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Weapons of Mass Destruction (WMD)


B-52 History 1960s - Vietnam

Even as the B-52 was losing support for its traditional strategic nuclear strike role, a brush-fire insurgency in South Vietnam was beginning to test the flexible response capability of the conventional forces. By 1965, SAC's B-52's were being called upon for bombing support for friendly forces in South Vietnam. Initially, raids were conducted by B-52F's carrying 51 750-pound general purpose bombs, but rapid plans were made to increase the conventional capability of the B-52D force for a sustained SAC operational presence. This program, dubbed Big Belly, upped the internal weapons load of the D model from 27 to 84 of the 500-pound bombs and added a 24-weapon carriage externally. With the completion of Big Belly, the B-52D would carry nearly 60,000 pounds of ordnance. Although other models of the B-52 were also used in Southeast Asia, only the B-52D was modified for the high density conventional capacity, a capability that no existing aircraft can rival. This rapid change in missions for the B-52 was made possible only because of the volumetric capacity, enormous lifting abilities of the aircraft, and structural integrity of the basic design. The net result was a geometric increase in conventional firepower.

The surge requirement for World War II type area bombing generated other changes within the B-52 force. As a large portion of the active B-52 fleet was integrated into the war effort, the aircraft underwent modifications to improve ECM effectiveness against the SAM and interceptor threat possessed by the North Vietnamese. The firepower versatility of the B-52 was expanded by certifying the aircraft for a greater number of conventional weapons such as mines and cluster bomb units. Such weapon payloads boosted the psychological value of the strategic bomber as a terror weapon to the adversaries.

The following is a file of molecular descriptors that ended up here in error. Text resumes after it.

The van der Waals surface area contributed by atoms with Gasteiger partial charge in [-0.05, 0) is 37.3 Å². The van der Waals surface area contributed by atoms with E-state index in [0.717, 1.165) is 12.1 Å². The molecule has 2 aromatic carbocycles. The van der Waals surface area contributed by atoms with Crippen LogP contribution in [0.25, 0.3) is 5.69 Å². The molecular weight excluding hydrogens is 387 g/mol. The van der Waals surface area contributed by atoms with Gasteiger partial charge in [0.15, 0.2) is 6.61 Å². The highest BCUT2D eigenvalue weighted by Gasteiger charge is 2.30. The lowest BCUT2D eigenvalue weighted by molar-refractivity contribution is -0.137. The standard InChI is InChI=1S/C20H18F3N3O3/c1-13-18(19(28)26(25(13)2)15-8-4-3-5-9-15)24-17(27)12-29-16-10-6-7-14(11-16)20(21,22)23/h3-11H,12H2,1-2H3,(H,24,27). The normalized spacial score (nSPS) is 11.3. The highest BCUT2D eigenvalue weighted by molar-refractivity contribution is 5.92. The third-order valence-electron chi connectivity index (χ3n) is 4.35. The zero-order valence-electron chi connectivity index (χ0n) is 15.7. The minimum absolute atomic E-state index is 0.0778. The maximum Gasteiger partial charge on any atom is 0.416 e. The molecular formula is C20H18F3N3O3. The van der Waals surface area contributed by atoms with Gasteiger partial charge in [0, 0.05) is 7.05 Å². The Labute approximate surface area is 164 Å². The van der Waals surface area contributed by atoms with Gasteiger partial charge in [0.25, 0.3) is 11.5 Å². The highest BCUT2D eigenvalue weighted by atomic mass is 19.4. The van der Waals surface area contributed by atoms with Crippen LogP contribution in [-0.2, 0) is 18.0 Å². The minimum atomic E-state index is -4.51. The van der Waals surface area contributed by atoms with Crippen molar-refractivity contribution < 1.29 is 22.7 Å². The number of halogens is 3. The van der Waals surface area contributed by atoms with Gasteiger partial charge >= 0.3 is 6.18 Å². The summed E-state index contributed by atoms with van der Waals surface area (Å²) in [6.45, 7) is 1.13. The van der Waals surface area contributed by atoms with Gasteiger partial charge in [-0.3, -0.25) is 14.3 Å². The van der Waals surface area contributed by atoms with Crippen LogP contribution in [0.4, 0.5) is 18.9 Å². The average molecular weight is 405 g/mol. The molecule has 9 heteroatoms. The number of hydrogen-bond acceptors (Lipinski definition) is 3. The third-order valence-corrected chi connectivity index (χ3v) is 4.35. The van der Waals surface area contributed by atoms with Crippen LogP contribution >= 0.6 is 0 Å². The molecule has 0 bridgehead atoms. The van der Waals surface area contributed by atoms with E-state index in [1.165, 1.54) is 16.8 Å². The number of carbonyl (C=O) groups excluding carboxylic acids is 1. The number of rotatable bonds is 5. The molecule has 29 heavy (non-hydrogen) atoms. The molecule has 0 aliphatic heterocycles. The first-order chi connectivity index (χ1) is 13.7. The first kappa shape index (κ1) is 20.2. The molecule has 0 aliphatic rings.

On 06 July 1966 B-52's operated for the first time using a "combat sky spot" bombing system. This marked the beginning of a new close support capability for the ground commander. This system enabled a ground radar control to direct the bomber over the target and also indicate the exact moment of bomb release in almost any kind of weather. Now the big bombers could be used on targets of opportunity with a great deal of flexibility. The B-52's were not new to Vietnam and, in fact, had made their first strike in War Zone D more than a year before on 18 June. Since that time they had flown more than 3,700 sorties using the code name "Arc Light." B-52's stationed on Guam were being used increasingly on enemy supply routes and suspected bases that were located by the combined intelligence effort of the US and Vietnamese forces. The new system employing ground radar control also incorporated a quick reaction force of six B-52's which were on continuous alert at Guam. A single B-52 usually carried 36,000 pounds of "iron bombs." To some the use of a heavy bomber, designed for strategic nuclear response, in a counter insurgency environment was analogous to using a sledge hammer to swat flies. The B-52 was an awesome weapon which could destroy the deepest Viet Cong tunnel structure, open up instant landing zones, and strike terror into the hearts of the enemy.

The initial experience in Southesast Asia of long-range B-52 operations in a hostile air defense environment caused a change in thinking regarding the utility of strategic aircraft. The war diverted funds needed for strategic modernization, while at home independent studies into the need for a new penetrating bomber generated a wide difference of opinion. The Air Force sought an immediate replacement for the B-52, requiring an aircraft that had broad spectrum applications that was capable of supporting both the traditional nuclear role and the newly emphasized conventional role. The Secretary of Defense, however, sought less costly options with the hope that weapons improvements and/or tactics changes would provide the desired survivability for the penetrating bomber force. With the B-52 beginning to prove its value in actual combat over Vietnam, its worth as a nuclear penetrator was being viewed with increasing skepticism. During the mid 1960's the Soviet air defense system blossomed to approximately 9,000 SAM missiles and 3,500 interceptor aircraft. These large numbers and the practical experience of Southeast Asia demonstrated the density and sophistication of the defense environment. This served to reinforce both Air Force and DOD studies which predicted high attrition rates for the existing attack profiles of current bombers in the high threat environment.



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